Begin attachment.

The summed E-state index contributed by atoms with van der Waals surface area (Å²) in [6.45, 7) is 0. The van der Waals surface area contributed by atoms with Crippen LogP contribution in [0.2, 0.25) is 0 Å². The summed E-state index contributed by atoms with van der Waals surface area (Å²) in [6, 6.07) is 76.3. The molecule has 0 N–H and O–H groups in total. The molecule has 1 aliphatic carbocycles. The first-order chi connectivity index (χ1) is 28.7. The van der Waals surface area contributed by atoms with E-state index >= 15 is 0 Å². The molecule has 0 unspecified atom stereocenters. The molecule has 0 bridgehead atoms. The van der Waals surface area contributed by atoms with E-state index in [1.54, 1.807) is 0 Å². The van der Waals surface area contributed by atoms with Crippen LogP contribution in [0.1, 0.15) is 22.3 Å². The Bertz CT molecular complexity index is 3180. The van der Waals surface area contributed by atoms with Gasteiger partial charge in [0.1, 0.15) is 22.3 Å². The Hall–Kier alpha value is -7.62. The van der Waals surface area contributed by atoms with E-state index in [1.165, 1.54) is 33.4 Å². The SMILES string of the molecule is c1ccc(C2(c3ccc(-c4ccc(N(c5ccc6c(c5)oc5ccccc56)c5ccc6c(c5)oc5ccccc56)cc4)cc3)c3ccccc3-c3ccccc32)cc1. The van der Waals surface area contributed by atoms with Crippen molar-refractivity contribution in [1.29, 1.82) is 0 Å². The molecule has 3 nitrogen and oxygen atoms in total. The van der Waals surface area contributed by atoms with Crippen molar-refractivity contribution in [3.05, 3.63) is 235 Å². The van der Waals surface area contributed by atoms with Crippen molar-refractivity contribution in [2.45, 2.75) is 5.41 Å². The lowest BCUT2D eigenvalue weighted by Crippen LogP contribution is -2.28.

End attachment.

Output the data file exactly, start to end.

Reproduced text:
The summed E-state index contributed by atoms with van der Waals surface area (Å²) in [6.45, 7) is 0. The van der Waals surface area contributed by atoms with Crippen LogP contribution in [0.2, 0.25) is 0 Å². The summed E-state index contributed by atoms with van der Waals surface area (Å²) in [6, 6.07) is 76.3. The molecule has 0 N–H and O–H groups in total. The molecule has 1 aliphatic carbocycles. The first-order chi connectivity index (χ1) is 28.7. The van der Waals surface area contributed by atoms with E-state index >= 15 is 0 Å². The molecule has 0 unspecified atom stereocenters. The molecule has 0 bridgehead atoms. The van der Waals surface area contributed by atoms with E-state index in [1.54, 1.807) is 0 Å². The van der Waals surface area contributed by atoms with Crippen LogP contribution in [0.1, 0.15) is 22.3 Å². The Bertz CT molecular complexity index is 3180. The van der Waals surface area contributed by atoms with Gasteiger partial charge in [0.1, 0.15) is 22.3 Å². The Hall–Kier alpha value is -7.62. The van der Waals surface area contributed by atoms with E-state index in [1.165, 1.54) is 33.4 Å². The SMILES string of the molecule is c1ccc(C2(c3ccc(-c4ccc(N(c5ccc6c(c5)oc5ccccc56)c5ccc6c(c5)oc5ccccc56)cc4)cc3)c3ccccc3-c3ccccc32)cc1. The van der Waals surface area contributed by atoms with Crippen molar-refractivity contribution in [1.29, 1.82) is 0 Å². The molecule has 3 nitrogen and oxygen atoms in total. The van der Waals surface area contributed by atoms with Crippen molar-refractivity contribution in [3.05, 3.63) is 235 Å². The van der Waals surface area contributed by atoms with Crippen molar-refractivity contribution in [2.45, 2.75) is 5.41 Å². The lowest BCUT2D eigenvalue weighted by Crippen LogP contribution is -2.28.